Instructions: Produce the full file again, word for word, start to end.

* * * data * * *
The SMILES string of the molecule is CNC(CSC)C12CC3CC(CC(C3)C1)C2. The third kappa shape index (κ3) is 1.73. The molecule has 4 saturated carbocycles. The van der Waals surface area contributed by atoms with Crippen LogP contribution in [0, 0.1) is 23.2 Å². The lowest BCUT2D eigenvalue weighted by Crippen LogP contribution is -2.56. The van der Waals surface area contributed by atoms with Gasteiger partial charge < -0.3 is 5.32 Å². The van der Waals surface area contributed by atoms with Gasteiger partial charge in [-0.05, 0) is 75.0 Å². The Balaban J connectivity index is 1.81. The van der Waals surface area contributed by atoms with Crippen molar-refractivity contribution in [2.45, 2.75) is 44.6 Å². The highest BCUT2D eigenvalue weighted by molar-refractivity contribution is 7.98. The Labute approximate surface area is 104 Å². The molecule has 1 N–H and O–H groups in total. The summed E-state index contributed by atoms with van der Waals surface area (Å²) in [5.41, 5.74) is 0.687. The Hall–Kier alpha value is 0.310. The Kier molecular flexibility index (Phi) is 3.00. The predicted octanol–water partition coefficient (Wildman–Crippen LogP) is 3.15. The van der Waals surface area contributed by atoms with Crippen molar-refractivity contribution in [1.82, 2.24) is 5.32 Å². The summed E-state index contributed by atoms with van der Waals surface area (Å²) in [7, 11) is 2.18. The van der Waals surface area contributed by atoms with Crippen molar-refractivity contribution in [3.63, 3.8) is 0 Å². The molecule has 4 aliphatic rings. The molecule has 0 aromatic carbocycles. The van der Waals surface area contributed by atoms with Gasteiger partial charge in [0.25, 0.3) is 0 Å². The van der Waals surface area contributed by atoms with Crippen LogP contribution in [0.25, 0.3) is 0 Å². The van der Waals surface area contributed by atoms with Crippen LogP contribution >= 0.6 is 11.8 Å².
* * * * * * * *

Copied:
The SMILES string of the molecule is CNC(CSC)C12CC3CC(CC(C3)C1)C2. The third kappa shape index (κ3) is 1.73. The molecule has 4 saturated carbocycles. The van der Waals surface area contributed by atoms with Crippen LogP contribution in [0, 0.1) is 23.2 Å². The lowest BCUT2D eigenvalue weighted by Crippen LogP contribution is -2.56. The van der Waals surface area contributed by atoms with Gasteiger partial charge < -0.3 is 5.32 Å². The van der Waals surface area contributed by atoms with Gasteiger partial charge in [-0.05, 0) is 75.0 Å². The Balaban J connectivity index is 1.81. The van der Waals surface area contributed by atoms with Crippen molar-refractivity contribution in [2.45, 2.75) is 44.6 Å². The highest BCUT2D eigenvalue weighted by molar-refractivity contribution is 7.98. The Labute approximate surface area is 104 Å². The molecule has 1 N–H and O–H groups in total. The summed E-state index contributed by atoms with van der Waals surface area (Å²) in [5.41, 5.74) is 0.687. The Hall–Kier alpha value is 0.310. The Kier molecular flexibility index (Phi) is 3.00. The predicted octanol–water partition coefficient (Wildman–Crippen LogP) is 3.15. The van der Waals surface area contributed by atoms with Crippen molar-refractivity contribution in [1.82, 2.24) is 5.32 Å². The summed E-state index contributed by atoms with van der Waals surface area (Å²) in [7, 11) is 2.18. The van der Waals surface area contributed by atoms with Crippen molar-refractivity contribution in [3.63, 3.8) is 0 Å². The molecule has 4 aliphatic rings. The molecule has 0 aromatic carbocycles. The van der Waals surface area contributed by atoms with Gasteiger partial charge in [0.25, 0.3) is 0 Å². The van der Waals surface area contributed by atoms with Crippen LogP contribution in [0.25, 0.3) is 0 Å². The van der Waals surface area contributed by atoms with Crippen LogP contribution >= 0.6 is 11.8 Å².